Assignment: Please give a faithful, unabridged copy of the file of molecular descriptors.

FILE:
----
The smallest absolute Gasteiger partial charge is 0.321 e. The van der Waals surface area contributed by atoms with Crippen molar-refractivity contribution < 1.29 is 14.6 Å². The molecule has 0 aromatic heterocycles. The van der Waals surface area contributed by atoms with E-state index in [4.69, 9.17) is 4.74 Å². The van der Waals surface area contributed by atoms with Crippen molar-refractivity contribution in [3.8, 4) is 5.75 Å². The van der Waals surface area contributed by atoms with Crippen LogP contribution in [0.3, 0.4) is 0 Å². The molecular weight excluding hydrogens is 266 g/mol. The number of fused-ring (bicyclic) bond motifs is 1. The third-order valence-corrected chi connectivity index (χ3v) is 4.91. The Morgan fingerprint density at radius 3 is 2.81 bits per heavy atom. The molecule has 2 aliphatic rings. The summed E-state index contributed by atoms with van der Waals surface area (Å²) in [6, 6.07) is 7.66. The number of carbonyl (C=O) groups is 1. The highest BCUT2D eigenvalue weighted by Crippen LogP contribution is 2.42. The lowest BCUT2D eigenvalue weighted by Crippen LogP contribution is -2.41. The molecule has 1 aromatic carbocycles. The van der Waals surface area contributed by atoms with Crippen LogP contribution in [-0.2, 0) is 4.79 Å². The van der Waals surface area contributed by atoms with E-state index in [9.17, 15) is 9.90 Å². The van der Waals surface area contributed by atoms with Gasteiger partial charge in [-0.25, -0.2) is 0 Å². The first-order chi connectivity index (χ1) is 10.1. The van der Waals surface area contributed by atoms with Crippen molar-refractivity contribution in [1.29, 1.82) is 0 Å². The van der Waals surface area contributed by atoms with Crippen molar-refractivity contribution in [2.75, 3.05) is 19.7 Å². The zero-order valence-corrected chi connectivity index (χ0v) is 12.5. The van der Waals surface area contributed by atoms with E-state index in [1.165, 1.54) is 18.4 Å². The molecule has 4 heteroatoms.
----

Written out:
The smallest absolute Gasteiger partial charge is 0.321 e. The van der Waals surface area contributed by atoms with Crippen molar-refractivity contribution < 1.29 is 14.6 Å². The molecule has 0 aromatic heterocycles. The van der Waals surface area contributed by atoms with E-state index in [4.69, 9.17) is 4.74 Å². The van der Waals surface area contributed by atoms with Crippen molar-refractivity contribution in [3.8, 4) is 5.75 Å². The van der Waals surface area contributed by atoms with Crippen LogP contribution in [0.3, 0.4) is 0 Å². The molecular weight excluding hydrogens is 266 g/mol. The number of fused-ring (bicyclic) bond motifs is 1. The third-order valence-corrected chi connectivity index (χ3v) is 4.91. The Morgan fingerprint density at radius 3 is 2.81 bits per heavy atom. The molecule has 2 aliphatic rings. The summed E-state index contributed by atoms with van der Waals surface area (Å²) in [6, 6.07) is 7.66. The number of carbonyl (C=O) groups is 1. The highest BCUT2D eigenvalue weighted by Crippen LogP contribution is 2.42. The lowest BCUT2D eigenvalue weighted by Crippen LogP contribution is -2.41. The molecule has 1 aromatic carbocycles. The van der Waals surface area contributed by atoms with Crippen LogP contribution in [-0.2, 0) is 4.79 Å². The van der Waals surface area contributed by atoms with E-state index in [9.17, 15) is 9.90 Å². The van der Waals surface area contributed by atoms with Gasteiger partial charge in [-0.25, -0.2) is 0 Å². The first-order chi connectivity index (χ1) is 10.1. The van der Waals surface area contributed by atoms with Crippen molar-refractivity contribution in [1.29, 1.82) is 0 Å². The van der Waals surface area contributed by atoms with Crippen molar-refractivity contribution in [2.75, 3.05) is 19.7 Å². The zero-order valence-corrected chi connectivity index (χ0v) is 12.5. The van der Waals surface area contributed by atoms with E-state index in [1.165, 1.54) is 18.4 Å². The molecule has 4 heteroatoms.